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This JAMA Guide to Statistics and Methods offers tips for handling big data, including important considerations regarding study population, methodology and sample size, data elements and presentation, and analysis and statistics.

With the advent of administrative databases and patient registries, big data is increasingly accessible to researchers. The large sample size of these data sets makes the study of rare outcomes easier and provides the potential to determine national estimates and regional variations. However, no database is completely free of bias and measurement error. With bigger data, random signals may denote statistical significance, and precision may be incorrectly inferred because of narrow confidence intervals. While many principles apply to all studies, the importance of these methodological issues is amplified in large, complex data sets.


It is important for the reader to understand how the investigator arrived at the study population. Usually, it is drawn from a larger source population to which inclusion criteria have been applied. A flowchart of the included and excluded participants, with the number excluded and reasons why, should be clearly delineated. Similarly, if the study is longitudinal, loss to follow-up should be reported. This will help readers understand any selection bias present.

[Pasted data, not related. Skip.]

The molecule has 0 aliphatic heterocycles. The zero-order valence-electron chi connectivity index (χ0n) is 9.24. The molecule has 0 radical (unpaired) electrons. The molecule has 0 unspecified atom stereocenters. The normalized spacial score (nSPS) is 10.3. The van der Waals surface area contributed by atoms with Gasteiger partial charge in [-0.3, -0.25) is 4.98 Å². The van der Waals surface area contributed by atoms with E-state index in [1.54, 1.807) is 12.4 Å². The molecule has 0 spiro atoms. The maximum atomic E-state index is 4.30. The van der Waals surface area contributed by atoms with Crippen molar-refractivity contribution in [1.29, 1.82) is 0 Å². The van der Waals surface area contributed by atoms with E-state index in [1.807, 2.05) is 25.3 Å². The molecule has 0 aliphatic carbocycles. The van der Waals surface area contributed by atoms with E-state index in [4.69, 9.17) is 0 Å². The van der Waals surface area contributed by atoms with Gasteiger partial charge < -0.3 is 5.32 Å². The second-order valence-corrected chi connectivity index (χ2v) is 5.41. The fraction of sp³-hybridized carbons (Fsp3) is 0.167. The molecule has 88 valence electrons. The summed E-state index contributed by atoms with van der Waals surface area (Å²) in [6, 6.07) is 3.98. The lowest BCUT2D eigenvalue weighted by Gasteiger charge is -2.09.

The objective and outcome(s) of the study should have been defined prior to data collection and analysis. If an author is looking for a difference in some variable between 2 cohorts, this difference and its confidence intervals should also be preplanned. The difference in the effect estimate should be reported as a patient-centered, clinically meaningful, and interpretable difference1 in addition to the statistical result (eg, regression coefficient, P value). Unfortunately, mining large data sets without preplanning can lead to unintentional, often mistaken conclusions. Statistical significance is related to sample size, and with a large enough sample, statistical significance between groups may occur with very small differences that are not clinically meaningful.

When reporting the results of observational studies, authors should consider following the Strengthening the Reporting of Observational Studies in Epidemiology (STROBE) reporting guidelines.2 The study design should be clearly described and be consistent with how the data were collected and analyzed, and the study results should be presented in a concise yet complete manner. There should be some statement that the study was performed after institutional review board approval or exemption was obtained. Authors should also describe whether any interim analyses were performed and if there were any protocol violations. Limitations should be reported to promote scientific integrity and validity of conclusions, which should be fully supported by the data analysis. Interpretations of observational studies should only lead to descriptions of associations between variables, not to conclusions of causality.

Although insufficient power would not seem to be a problem with large databases, this is simply not true. Study samples may be inadequate ...

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